Coaching a top-tier program such as Hartselle and trying to follow his daughter’s playing career has been tough on Coach Key at times. The work that goes into trying to compete at a high level in 6A basketball can be grueling and it is easy to get wrapped up in the hectic nature of coaching. However, Kayla is an outlet for him to get back to the grassroots of why he loves the game and allows him to give feedback to his most important pupil, his daughter.

“I think the coolest thing for me is when I go home, maybe after a tough day, I can turn on her game and just be her biggest fan,” Faron said. “I always leave a text, that is waiting for her in the locker room, after the game and I facetime her and talk to her about her performance. It kind of reminds me and inspires me to move past that bad day.”

(Photo Courtesy of Tom Chappell) During her time at Hartselle, Kayla Key helped in the resurgence of the Lady Tigers program. Key helped lead her squad to a 6A Final Four appearance during her senior season.

Both Kayla and Faron now embark on an offseason with each facing high expectations at their respective programs for next year. Both will continue to rely on each other as they look to set new program standards in 2018-2019.

“I’m a stubborn child, as he would tell you, so a lot of times I didn’t listen to him like I should have,” Kayla said. “As I have gotten older, I appreciate him and everything he has done to help me so much more. He is honest with me and gives me honest feedback. I know he is there for me after every game and that is an awesome feeling.”

Editor's picks

Hartselle graduate creates product for amputees 

FRONT PAGE FEATURED

Tigers roar in Athens soccer win

Danville

Local family raises Autism awareness through dirt racing  

FRONT PAGE FEATURED

Three Hartselle students named National Merit finalists  

FRONT PAGE FEATURED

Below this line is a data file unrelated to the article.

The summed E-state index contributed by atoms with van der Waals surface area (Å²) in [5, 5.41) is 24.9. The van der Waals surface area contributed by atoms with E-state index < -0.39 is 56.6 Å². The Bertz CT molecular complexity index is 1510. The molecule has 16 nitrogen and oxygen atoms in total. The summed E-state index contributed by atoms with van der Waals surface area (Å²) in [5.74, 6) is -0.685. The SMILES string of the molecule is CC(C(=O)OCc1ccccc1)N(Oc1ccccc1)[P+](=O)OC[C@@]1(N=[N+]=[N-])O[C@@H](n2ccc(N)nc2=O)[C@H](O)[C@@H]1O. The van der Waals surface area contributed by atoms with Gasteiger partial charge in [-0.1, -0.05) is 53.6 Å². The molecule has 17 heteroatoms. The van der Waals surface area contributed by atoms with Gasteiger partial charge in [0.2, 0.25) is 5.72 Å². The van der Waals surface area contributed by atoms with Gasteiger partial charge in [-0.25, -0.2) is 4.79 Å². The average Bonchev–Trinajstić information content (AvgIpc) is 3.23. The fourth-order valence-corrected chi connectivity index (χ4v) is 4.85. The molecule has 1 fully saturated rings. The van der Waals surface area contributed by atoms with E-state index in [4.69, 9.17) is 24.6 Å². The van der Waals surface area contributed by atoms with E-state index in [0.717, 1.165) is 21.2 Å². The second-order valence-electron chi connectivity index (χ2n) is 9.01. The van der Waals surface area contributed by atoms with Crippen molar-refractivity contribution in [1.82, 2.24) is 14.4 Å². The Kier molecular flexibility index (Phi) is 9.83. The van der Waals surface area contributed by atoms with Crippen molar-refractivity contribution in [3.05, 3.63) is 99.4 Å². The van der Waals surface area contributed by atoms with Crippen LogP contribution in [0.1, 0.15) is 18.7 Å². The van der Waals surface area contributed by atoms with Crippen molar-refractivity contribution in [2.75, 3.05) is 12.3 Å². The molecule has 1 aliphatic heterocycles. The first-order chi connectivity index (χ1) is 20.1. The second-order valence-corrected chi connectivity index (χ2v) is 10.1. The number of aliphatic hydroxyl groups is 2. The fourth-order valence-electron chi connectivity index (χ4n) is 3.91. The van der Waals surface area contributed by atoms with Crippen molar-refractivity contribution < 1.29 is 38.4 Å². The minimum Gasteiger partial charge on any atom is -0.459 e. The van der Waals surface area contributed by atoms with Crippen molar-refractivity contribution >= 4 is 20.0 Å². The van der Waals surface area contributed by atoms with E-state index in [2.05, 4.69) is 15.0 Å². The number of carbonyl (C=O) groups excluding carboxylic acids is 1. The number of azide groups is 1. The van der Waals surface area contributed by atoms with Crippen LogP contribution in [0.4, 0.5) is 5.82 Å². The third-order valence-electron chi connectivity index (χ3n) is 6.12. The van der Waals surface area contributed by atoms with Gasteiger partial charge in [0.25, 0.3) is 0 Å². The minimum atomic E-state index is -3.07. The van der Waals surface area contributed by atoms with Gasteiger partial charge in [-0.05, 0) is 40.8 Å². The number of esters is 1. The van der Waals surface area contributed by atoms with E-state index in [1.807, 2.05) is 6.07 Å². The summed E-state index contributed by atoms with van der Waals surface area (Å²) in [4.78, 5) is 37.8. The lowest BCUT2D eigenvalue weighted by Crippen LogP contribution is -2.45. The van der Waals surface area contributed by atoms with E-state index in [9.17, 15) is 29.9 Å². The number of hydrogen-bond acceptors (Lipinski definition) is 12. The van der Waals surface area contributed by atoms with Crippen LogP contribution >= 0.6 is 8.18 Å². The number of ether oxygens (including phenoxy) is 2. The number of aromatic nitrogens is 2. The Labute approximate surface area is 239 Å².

Morgan chief deputy graduates from FBI National Academy

FRONT PAGE FEATURED

Hartselle students collect food for good cause 

Falkville

Falkville to hold town-wide yard sale next month

At a Glance

Danville man dies after vehicle leaves Hudson Memorial Bridge 

Editor's picks

Clif Knight, former Hartselle mayor, Enquirer writer, dies at 88

FRONT PAGE FEATURED

Hartselle Utilities reminds community April is safe digging month 

FRONT PAGE FEATURED

Teen powerhouse invited to compete in international strongman event

FRONT PAGE FEATURED

Azaleas: An Alabama beauty 

Decatur

Master Gardeners plant sale returns in April

FRONT PAGE FEATURED

Morgan leaders honored at annual banquet

FRONT PAGE FEATURED

Local students selected for 2024 Blackburn Institute Class

FRONT PAGE FEATURED

Hartselle sophomore represents Civil Air Patrol in D.C.  

Editor's picks

Hartselle council hires architect for new fire station, library and event center

At a Glance

PowerGrid Services in Hartselle evacuated for bomb threat

Morgan County

20 under 40: Trey Chowning

Falkville

20 under 40: TJ Holmes

FRONT PAGE FEATURED

20 under 40: Spencer Bell

FRONT PAGE FEATURED

20 under 40: Shelby Keenum

FRONT PAGE FEATURED

20 under 40: Rachel Howard

FRONT PAGE FEATURED

20 under 40: Mary Virgina Halbrooks

x